Leamington Town Halls

The old town hall

An engraving of the first town hall in High Street circa 1840

An engraving of the first town hall in High Street circa 1840

Many residents are unaware that the large Victorian building on the town’s main street, The Parade, is the second town hall to be built in Leamington Spa. The original town hall, a classical building of modest proportions was built in 1830 in High Street, then known as London Road on land owned by the Rt. Hon. The Earl of Aylesford and by the Wise family. The architect of this building was Mr John Russell. The builder was a local man John Toone who completed the project for £1,900. The old town hall is still standing in High Street. For many years it was the town’s Police Station and the fire appliances of the joint Police/Fire Brigade were housed under the brick railway arches at the rear. The building has for many years been owned by the local Polish community.

When this ‘new’ town hall was built, the town was still called Leamington Priors. It had grown from a small village and in 1831 was home to about six thousand people. The local newspaper (The Courier, June 24th 1830), reported that ‘the unsightly straw-thatched buildings which now only serve to show what Leamington once was, are to be demolished.’ This town hall continued in use for over fifty years. As the town grew in size the town hall was no longer large enough and it was replaced by the present town hall in 1884.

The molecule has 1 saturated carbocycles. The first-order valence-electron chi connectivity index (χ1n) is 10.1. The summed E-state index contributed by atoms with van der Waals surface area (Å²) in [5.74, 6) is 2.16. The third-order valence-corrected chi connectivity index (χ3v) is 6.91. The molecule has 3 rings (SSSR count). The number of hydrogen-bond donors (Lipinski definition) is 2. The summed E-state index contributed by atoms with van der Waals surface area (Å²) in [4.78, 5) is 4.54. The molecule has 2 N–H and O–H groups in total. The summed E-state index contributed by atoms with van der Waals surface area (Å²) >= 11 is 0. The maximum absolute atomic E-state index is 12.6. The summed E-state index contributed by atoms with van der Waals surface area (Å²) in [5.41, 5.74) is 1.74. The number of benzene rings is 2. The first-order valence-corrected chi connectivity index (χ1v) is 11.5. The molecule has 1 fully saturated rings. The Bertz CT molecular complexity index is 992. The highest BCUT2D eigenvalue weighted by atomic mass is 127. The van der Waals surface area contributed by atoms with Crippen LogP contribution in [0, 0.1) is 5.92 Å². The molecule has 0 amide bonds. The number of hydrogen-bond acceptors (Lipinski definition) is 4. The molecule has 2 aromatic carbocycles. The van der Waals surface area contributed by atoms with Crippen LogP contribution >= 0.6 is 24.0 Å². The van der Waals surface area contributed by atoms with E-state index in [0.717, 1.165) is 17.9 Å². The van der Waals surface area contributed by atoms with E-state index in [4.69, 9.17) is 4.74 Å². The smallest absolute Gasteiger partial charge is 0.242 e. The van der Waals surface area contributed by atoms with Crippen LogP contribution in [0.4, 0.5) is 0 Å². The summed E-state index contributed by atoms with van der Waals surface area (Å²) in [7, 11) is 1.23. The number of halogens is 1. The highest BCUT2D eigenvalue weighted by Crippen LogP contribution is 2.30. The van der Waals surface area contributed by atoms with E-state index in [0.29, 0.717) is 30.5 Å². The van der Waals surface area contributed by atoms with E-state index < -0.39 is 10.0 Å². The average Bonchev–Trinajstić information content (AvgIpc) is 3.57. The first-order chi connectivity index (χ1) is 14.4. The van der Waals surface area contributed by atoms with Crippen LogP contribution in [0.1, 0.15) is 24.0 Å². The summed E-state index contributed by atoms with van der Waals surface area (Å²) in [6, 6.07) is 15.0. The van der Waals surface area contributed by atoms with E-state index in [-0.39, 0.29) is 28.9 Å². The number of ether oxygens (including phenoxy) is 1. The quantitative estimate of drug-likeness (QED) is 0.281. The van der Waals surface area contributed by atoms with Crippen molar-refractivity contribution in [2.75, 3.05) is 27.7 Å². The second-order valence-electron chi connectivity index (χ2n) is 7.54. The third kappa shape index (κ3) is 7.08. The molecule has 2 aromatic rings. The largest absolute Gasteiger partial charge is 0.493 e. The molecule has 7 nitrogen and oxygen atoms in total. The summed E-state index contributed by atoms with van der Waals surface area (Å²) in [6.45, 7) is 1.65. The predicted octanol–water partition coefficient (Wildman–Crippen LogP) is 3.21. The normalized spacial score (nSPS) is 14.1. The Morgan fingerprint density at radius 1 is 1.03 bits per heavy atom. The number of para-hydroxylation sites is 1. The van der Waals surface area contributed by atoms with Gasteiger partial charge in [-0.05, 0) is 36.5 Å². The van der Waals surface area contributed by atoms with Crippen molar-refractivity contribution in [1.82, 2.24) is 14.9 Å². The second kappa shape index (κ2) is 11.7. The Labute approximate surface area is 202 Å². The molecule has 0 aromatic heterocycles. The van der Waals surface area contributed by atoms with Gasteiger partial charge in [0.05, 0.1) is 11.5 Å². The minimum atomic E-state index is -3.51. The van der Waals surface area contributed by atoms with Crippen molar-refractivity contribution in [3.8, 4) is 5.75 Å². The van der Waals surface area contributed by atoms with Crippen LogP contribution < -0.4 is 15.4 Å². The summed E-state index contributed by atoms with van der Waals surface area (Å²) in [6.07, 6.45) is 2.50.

The present town hall (The Parade)

Leamington Spa town hall 2013. The obelisk commemorates Councillor Henry Bright who oversaw the water supply arrangements for the town

Leamington Spa town hall 2013. The obelisk commemorates Councillor Henry Bright who oversaw the water supply arrangements for the town

By 1881 the population of the town, now called Royal Leamington Spa, had risen to about twenty three thousand. It was four times the size it had been when the original town hall was built in 1830 and a much larger building was required.

It was suggested that a new town hall could be built in the gardens next to the Pump Rooms and a competition was organised for suitable designs. Forty six sets of plans were submitted but it was decided that the new town hall should be built on The Parade, the town’s main street.

John Fell, the man who built the town hall. He served on the Borough Council and was mayor in 1887-8

John Fell, the man who built the town hall. He served on the Borough Council and was mayor in 1887-8

Next to the Regent Hotel was a house called Denby Villa which had a large garden and this was where the new town hall would be built. The house and the Regent Hotel were both owned by Mr Lyas Bishop who sold Denby Villa and its garden to Mr John Fell a local builder and property developer for £10,000. An architect named John Cundall designed the building and Mr Fell built it at a cost of £14,000. Fell, a borough councillor, had already built a theatre, The Theatre Royal on land he owned that adjoined the site.

John Cundall, architect of the new town hall

John Cundall, architect of the new town hall

The foundation stone was layed in October 1882 and the building was opened two years later on 18th September 1884. The original drawings for the complex show a library and art school to the right of the clock tower but these were never built. That apart, the rather eclectic building is pretty much as envisaged by John Cundall.

An engraving of the house called Denby Villa which was demolished to make way for the new town hall

An engraving of the house called Denby Villa which was demolished to make way for the new town hall

Alan Griffin, 2013